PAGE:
The animal experiments were conducted according to the international regulations of the usage and welfare of laboratory animals and were approved by the Institutional Animal Care and Use Committee, Daegu Haany University, Gyeongsan, Rep. of Korea [Approval No: DHU2014–087].

Compositions of the fermented barley extract (FBe)

Nutritional facts, including calories, carbohydrates, proteins, lipids, and dietary fiber levels were evaluated, according to the method of Food Code [26]. Total polyphenols and total flavonoids were evaluated according to the method of Health Functional Food Code [27].

Preparations and administration of test materials

The triple fermented barley extract (FBe) was provided by Glucan Corporation (Busan, Rep. of Korea). The FBe extract was prepared in three different steps. In saccharification (the first step), 1 kg non-glutinous barley was washed, soaked (6 h), drained (30 min), and steamed (15 min at 121 °C). After cooling, malt solution [10 g malt powder in 4 L distilled water] was added to the mixture and fermented for 12 h at 55 °C in a 20 L glass bioreactor. In the second step, 20 mL suspension of Saccharomyces cerevisiae (ATCC, VA, USA) was added to the first fermentate, mixed thoroughly, and fermented again at 30 °C for 48 h. In the last step, 20 mL of Weissella cibaria (lactic acid bacteria; KACC, Suwon, Rep. of Korea) was added to the second fermentate, mixed thoroughly, and fermented third time at 30 °C for 48 h. The prepared third fermentate was sterilized (150 °C for 15 min) and sieved through a 40-mesh sieve to get the final product (triple fermented barley extract; FBe). Some specimens of FBe [Code: FBe2014Ku01] were deposited in the herbarium of the Medical Research Center for Globalization of Herbal Formulation, Daegu Haany University, Gyeongsan, Rep. of Korea. The final product was stored at 4 °C to protect from moisture and light. FBe solutions (100, 200, and 300 mg kg− 1) were prepared by dissolving in distilled water (DW) and orally administered once (in a volume of 5 mL kg− 1 of rat) 30 min before IND (25 mg kg− 1 in a volume of 5 mL kg− 1 of rat) administration. Omeprazole (10 mg kg− 1; OM; Sigma-Aldrich, St. Louis, MO, USA) was used as a reference drug [26]. To provide the similar experimental settings and administration stress, IND and intact control rats were once orally administered with 5 mL kg− 1 (v/w) of DW instead of the test material (Fig. 1).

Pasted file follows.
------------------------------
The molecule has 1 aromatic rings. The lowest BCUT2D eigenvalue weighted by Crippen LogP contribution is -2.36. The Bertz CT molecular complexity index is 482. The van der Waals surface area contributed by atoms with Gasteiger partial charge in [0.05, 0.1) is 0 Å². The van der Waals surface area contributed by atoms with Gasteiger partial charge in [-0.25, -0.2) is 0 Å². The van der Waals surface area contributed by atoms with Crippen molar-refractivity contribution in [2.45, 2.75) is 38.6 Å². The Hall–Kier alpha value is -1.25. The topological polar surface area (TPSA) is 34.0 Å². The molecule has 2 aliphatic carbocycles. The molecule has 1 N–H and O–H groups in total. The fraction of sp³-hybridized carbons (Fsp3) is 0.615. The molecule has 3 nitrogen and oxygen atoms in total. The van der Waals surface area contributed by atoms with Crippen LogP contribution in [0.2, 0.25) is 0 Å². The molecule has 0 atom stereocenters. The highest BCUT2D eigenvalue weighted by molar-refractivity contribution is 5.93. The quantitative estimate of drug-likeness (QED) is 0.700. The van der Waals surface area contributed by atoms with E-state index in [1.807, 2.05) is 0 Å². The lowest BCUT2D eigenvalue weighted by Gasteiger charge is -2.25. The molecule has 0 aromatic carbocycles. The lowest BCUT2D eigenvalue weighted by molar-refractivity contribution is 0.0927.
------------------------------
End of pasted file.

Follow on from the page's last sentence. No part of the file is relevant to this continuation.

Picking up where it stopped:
Induction of gastric mucosal damages by IND in rats

Thirty minutes after administration of vehicle, dosages of FBe or OM on 24 h fasted rats, IND (Sigma-Aldrich) was single orally administered at a dosage of 25 mg kg− 1 of rat [28]. In intact controls, only sterilized DW (5 mL kg− 1) was administered once by gastric gavages instead of IND (Fig. 1).

Quantification of gross lesions

The rats were sacrificed by cervical dislocation under anesthesia using 99.50% CO2 gas 6 h after treatment with IND or vehicle. The stomach was excised after a median incision, fixed in 10% neutral buffered formalin for 24 h, and acquired digital images. The ulcer areas on the stomach surface were estimated by an automated image analyzer (IMT i-solution Inc., Quebec, Canada) as reported by Suleyman et al. [28]. Gastric damage scores were calculated macroscopically by measuring the visible lesions.

Determination of gastric myeloperoxidase contents